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Gun Rights Group Warns Against 'Overreach' After Mass Shootings

Children of a youth sports community participate in a vigil for the victims of Saturday's mass shooting in El Paso, Texas, Sunday, Aug. 4, 2019.

The head of the Illinois State Rifle Association said it's likely Congress will take some action to restrict gun access in the wake of two more mass shootings in the United States, and he’s concerned lawmakers will go too far.

ISRA Executive Director Richard Pearson said he understands there's going to be fervor in this country to do something following the killings of at least 29 people in El Paso, Texas, and Dayton, Ohio over the weekend. He said the backdrop of a presidential election will only up the rhetoric to enact gun control.

“You’ve got an election coming up and you’ve got a bunch of political candidates wanting to make political hay and about half of them are (U.S.) senators,” Pearson said. “You’ve got a situation that could go bad very quickly.”


Authorities collect evidence markers at the scene of a mass shooting, Sunday, Aug. 4, 2019, in Dayton, Ohio. Multiple people in Ohio have been killed in the second mass shooting in the U.S. in less than 24 hours, and the suspected shooter is also deceased, police said.

President Donald Trump has called for stronger background checks and "red flag" laws that could identity someone who might be more likely to turn to gun violence.

Pearson said Illinois' background checks already go far enough.

“Illinois is really ahead of the game as far as what the president is asking for,” he said. “There are many states that don’t do mental health background checks, a couple of them being Texas and Ohio.”

Those states actually do mental health background checks, but Illinois does not recognize concealed carry permits from Ohio and most other states because of differing standards. Ohio is one of several states that doesn't report its mental health records to a national database.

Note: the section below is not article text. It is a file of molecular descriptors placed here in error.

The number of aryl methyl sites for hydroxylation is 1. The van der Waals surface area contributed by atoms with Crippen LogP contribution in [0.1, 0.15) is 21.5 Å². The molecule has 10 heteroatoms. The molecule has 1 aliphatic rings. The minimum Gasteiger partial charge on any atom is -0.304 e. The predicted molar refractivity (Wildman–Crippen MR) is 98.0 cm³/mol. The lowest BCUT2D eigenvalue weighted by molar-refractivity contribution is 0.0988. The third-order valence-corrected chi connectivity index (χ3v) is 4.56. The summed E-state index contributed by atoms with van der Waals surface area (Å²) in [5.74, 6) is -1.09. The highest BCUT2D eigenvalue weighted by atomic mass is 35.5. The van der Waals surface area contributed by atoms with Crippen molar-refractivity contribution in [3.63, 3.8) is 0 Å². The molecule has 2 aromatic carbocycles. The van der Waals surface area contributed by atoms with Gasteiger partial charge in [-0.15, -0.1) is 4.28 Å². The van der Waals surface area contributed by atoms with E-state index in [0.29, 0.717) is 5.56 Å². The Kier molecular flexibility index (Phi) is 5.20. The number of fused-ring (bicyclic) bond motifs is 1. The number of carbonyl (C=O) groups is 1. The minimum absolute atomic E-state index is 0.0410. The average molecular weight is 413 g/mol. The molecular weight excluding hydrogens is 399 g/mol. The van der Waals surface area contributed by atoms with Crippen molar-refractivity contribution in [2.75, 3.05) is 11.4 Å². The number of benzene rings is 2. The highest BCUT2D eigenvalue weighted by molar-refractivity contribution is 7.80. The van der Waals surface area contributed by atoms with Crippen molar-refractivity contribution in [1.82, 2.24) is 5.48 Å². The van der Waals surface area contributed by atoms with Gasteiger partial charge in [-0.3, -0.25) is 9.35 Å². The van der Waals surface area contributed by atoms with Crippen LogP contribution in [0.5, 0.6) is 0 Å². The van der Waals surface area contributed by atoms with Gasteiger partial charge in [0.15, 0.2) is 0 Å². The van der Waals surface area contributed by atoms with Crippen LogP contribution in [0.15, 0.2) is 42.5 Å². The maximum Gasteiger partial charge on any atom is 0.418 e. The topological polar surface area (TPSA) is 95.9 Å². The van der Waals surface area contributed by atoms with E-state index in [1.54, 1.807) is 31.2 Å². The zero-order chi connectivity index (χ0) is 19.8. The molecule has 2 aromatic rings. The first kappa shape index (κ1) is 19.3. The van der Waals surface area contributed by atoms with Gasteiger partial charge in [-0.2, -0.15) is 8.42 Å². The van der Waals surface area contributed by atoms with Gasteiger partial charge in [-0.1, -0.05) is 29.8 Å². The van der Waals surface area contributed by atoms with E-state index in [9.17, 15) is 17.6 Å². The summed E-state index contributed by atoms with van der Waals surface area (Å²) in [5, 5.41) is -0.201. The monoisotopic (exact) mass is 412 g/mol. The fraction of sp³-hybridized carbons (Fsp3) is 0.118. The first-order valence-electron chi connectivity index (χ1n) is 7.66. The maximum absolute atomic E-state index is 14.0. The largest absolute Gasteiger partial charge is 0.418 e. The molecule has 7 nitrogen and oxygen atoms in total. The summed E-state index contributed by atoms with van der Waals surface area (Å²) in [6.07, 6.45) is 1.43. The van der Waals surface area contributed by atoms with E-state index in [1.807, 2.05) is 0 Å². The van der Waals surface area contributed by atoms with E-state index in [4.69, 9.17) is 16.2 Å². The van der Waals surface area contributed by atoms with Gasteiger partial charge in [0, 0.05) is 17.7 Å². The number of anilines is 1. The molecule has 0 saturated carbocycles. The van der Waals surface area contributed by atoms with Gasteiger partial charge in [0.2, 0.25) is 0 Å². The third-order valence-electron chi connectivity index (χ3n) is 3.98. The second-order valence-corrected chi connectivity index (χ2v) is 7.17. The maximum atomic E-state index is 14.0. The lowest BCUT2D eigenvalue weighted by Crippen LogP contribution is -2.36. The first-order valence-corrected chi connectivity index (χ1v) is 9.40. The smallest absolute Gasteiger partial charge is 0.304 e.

Illinois does accept concealed carry licenses from Texas and three other states: Arkansas, Mississippi and Virginia.

Pearson said he accepts the need for mental health checks for buying a firearm. He worries about the gray area that the government or an adversary could exploit to keep someone from getting a gun by falsely claiming someone was unfit to have a weapon.

“You always have somebody, some bureaucrat someplace that wants to overreach. They are always doing that,” he said. “I’m not sure you can ever cure them, but that’s one of the problems and that’s one of the things firearm owners fear.”

Pearson said states should be more proactive in addressing the mental health problem, rather than making it a gun issue.

“Mental health funding has suffered in Illinois for 20 years and in most other states because it’s an easy thing to sweep under the rug,” Pearson said. “So you wind up with people sleeping out on the streets, many of these homeless people are really mental health patients.”

The Giffords Law Center to Prevent Gun Violence gives Illinois a B+ on gun laws,noting Illinois has one of the highest rates of crime guns coming from other states.

Ohio got a D, Texas scored an F.

Eric Stock is a reporter at GLT.